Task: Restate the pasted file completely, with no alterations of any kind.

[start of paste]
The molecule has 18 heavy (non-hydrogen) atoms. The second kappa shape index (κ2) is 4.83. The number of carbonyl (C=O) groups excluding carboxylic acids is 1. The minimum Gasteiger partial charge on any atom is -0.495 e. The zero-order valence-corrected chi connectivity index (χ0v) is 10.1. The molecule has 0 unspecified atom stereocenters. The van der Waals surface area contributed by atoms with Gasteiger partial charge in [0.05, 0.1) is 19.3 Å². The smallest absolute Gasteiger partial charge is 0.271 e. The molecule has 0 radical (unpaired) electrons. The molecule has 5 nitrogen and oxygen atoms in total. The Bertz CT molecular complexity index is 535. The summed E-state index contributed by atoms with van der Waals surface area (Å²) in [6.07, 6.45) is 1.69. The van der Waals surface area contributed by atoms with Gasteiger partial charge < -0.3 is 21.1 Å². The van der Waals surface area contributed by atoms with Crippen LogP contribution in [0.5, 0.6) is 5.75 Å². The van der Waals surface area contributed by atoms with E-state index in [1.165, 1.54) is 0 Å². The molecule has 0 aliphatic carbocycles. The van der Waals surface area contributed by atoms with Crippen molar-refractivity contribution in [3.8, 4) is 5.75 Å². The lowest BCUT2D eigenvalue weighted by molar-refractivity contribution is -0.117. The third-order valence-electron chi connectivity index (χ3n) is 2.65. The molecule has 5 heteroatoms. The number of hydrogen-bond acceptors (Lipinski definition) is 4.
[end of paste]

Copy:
The molecule has 18 heavy (non-hydrogen) atoms. The second kappa shape index (κ2) is 4.83. The number of carbonyl (C=O) groups excluding carboxylic acids is 1. The minimum Gasteiger partial charge on any atom is -0.495 e. The zero-order valence-corrected chi connectivity index (χ0v) is 10.1. The molecule has 0 unspecified atom stereocenters. The van der Waals surface area contributed by atoms with Gasteiger partial charge in [0.05, 0.1) is 19.3 Å². The smallest absolute Gasteiger partial charge is 0.271 e. The molecule has 0 radical (unpaired) electrons. The molecule has 5 nitrogen and oxygen atoms in total. The Bertz CT molecular complexity index is 535. The summed E-state index contributed by atoms with van der Waals surface area (Å²) in [6.07, 6.45) is 1.69. The van der Waals surface area contributed by atoms with Gasteiger partial charge < -0.3 is 21.1 Å². The van der Waals surface area contributed by atoms with Crippen LogP contribution in [0.5, 0.6) is 5.75 Å². The van der Waals surface area contributed by atoms with E-state index in [1.165, 1.54) is 0 Å². The molecule has 0 aliphatic carbocycles. The van der Waals surface area contributed by atoms with Crippen molar-refractivity contribution in [3.8, 4) is 5.75 Å². The lowest BCUT2D eigenvalue weighted by molar-refractivity contribution is -0.117. The third-order valence-electron chi connectivity index (χ3n) is 2.65. The molecule has 5 heteroatoms. The number of hydrogen-bond acceptors (Lipinski definition) is 4.